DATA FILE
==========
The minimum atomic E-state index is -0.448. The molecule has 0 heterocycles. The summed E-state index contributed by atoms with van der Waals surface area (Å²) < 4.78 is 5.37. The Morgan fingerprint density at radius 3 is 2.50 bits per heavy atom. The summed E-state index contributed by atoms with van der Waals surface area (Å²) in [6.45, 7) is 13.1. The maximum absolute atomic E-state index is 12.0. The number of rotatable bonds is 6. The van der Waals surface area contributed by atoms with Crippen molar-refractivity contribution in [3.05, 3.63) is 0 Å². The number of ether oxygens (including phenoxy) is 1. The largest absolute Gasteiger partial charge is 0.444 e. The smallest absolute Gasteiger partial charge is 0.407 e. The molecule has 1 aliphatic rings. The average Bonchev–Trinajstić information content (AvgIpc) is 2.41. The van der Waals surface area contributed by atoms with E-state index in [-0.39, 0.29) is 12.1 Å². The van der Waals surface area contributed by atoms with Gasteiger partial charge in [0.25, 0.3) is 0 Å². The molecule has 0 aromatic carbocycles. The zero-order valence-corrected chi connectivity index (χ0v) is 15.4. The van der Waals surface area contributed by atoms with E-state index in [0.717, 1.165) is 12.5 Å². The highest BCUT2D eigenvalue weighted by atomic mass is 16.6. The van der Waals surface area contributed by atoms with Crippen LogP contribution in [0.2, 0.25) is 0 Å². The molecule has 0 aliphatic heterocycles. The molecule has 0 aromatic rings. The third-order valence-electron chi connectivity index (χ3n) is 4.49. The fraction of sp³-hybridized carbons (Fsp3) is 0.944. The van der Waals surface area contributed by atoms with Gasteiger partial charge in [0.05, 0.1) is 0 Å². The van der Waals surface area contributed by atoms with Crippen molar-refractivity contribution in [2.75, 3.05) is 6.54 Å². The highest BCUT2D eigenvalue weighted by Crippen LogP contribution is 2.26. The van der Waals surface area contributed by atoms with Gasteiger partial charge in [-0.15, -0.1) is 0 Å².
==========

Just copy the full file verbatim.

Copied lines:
The minimum atomic E-state index is -0.448. The molecule has 0 heterocycles. The summed E-state index contributed by atoms with van der Waals surface area (Å²) < 4.78 is 5.37. The Morgan fingerprint density at radius 3 is 2.50 bits per heavy atom. The summed E-state index contributed by atoms with van der Waals surface area (Å²) in [6.45, 7) is 13.1. The maximum absolute atomic E-state index is 12.0. The number of rotatable bonds is 6. The van der Waals surface area contributed by atoms with Crippen molar-refractivity contribution in [3.05, 3.63) is 0 Å². The number of ether oxygens (including phenoxy) is 1. The largest absolute Gasteiger partial charge is 0.444 e. The smallest absolute Gasteiger partial charge is 0.407 e. The molecule has 1 aliphatic rings. The average Bonchev–Trinajstić information content (AvgIpc) is 2.41. The van der Waals surface area contributed by atoms with E-state index in [-0.39, 0.29) is 12.1 Å². The van der Waals surface area contributed by atoms with Gasteiger partial charge in [0.25, 0.3) is 0 Å². The molecule has 0 aromatic carbocycles. The zero-order valence-corrected chi connectivity index (χ0v) is 15.4. The van der Waals surface area contributed by atoms with E-state index in [0.717, 1.165) is 12.5 Å². The highest BCUT2D eigenvalue weighted by atomic mass is 16.6. The van der Waals surface area contributed by atoms with Crippen LogP contribution in [0.2, 0.25) is 0 Å². The molecule has 0 aliphatic heterocycles. The molecule has 0 aromatic rings. The third-order valence-electron chi connectivity index (χ3n) is 4.49. The fraction of sp³-hybridized carbons (Fsp3) is 0.944. The van der Waals surface area contributed by atoms with Gasteiger partial charge in [0.05, 0.1) is 0 Å². The van der Waals surface area contributed by atoms with Crippen molar-refractivity contribution in [2.75, 3.05) is 6.54 Å². The highest BCUT2D eigenvalue weighted by Crippen LogP contribution is 2.26. The van der Waals surface area contributed by atoms with Gasteiger partial charge in [-0.15, -0.1) is 0 Å².